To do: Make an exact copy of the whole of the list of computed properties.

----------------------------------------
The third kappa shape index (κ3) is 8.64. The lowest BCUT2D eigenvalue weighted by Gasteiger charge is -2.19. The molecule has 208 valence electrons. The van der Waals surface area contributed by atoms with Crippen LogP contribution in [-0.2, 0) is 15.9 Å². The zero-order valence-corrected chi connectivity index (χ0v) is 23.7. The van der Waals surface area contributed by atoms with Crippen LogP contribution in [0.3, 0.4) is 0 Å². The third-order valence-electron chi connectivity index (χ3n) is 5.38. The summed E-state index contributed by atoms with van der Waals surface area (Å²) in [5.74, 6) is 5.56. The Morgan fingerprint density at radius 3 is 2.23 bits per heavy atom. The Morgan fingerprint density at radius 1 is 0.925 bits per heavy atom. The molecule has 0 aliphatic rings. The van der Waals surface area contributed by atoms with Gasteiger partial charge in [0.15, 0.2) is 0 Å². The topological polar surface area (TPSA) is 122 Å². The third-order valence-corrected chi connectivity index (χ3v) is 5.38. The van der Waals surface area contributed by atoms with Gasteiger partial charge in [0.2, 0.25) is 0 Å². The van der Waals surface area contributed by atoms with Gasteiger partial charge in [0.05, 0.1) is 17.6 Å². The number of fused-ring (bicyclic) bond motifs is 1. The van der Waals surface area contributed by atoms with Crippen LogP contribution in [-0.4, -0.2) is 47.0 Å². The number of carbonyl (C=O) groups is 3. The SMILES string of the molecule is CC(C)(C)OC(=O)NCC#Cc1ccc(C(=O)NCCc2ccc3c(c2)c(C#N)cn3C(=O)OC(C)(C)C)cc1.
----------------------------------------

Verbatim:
The third kappa shape index (κ3) is 8.64. The lowest BCUT2D eigenvalue weighted by Gasteiger charge is -2.19. The molecule has 208 valence electrons. The van der Waals surface area contributed by atoms with Crippen LogP contribution in [-0.2, 0) is 15.9 Å². The zero-order valence-corrected chi connectivity index (χ0v) is 23.7. The van der Waals surface area contributed by atoms with Crippen LogP contribution in [0.3, 0.4) is 0 Å². The third-order valence-electron chi connectivity index (χ3n) is 5.38. The summed E-state index contributed by atoms with van der Waals surface area (Å²) in [5.74, 6) is 5.56. The Morgan fingerprint density at radius 3 is 2.23 bits per heavy atom. The Morgan fingerprint density at radius 1 is 0.925 bits per heavy atom. The molecule has 0 aliphatic rings. The van der Waals surface area contributed by atoms with Gasteiger partial charge in [0.15, 0.2) is 0 Å². The topological polar surface area (TPSA) is 122 Å². The third-order valence-corrected chi connectivity index (χ3v) is 5.38. The van der Waals surface area contributed by atoms with Gasteiger partial charge in [0.2, 0.25) is 0 Å². The van der Waals surface area contributed by atoms with Gasteiger partial charge in [0.05, 0.1) is 17.6 Å². The number of fused-ring (bicyclic) bond motifs is 1. The van der Waals surface area contributed by atoms with Crippen LogP contribution in [-0.4, -0.2) is 47.0 Å². The number of carbonyl (C=O) groups is 3. The SMILES string of the molecule is CC(C)(C)OC(=O)NCC#Cc1ccc(C(=O)NCCc2ccc3c(c2)c(C#N)cn3C(=O)OC(C)(C)C)cc1.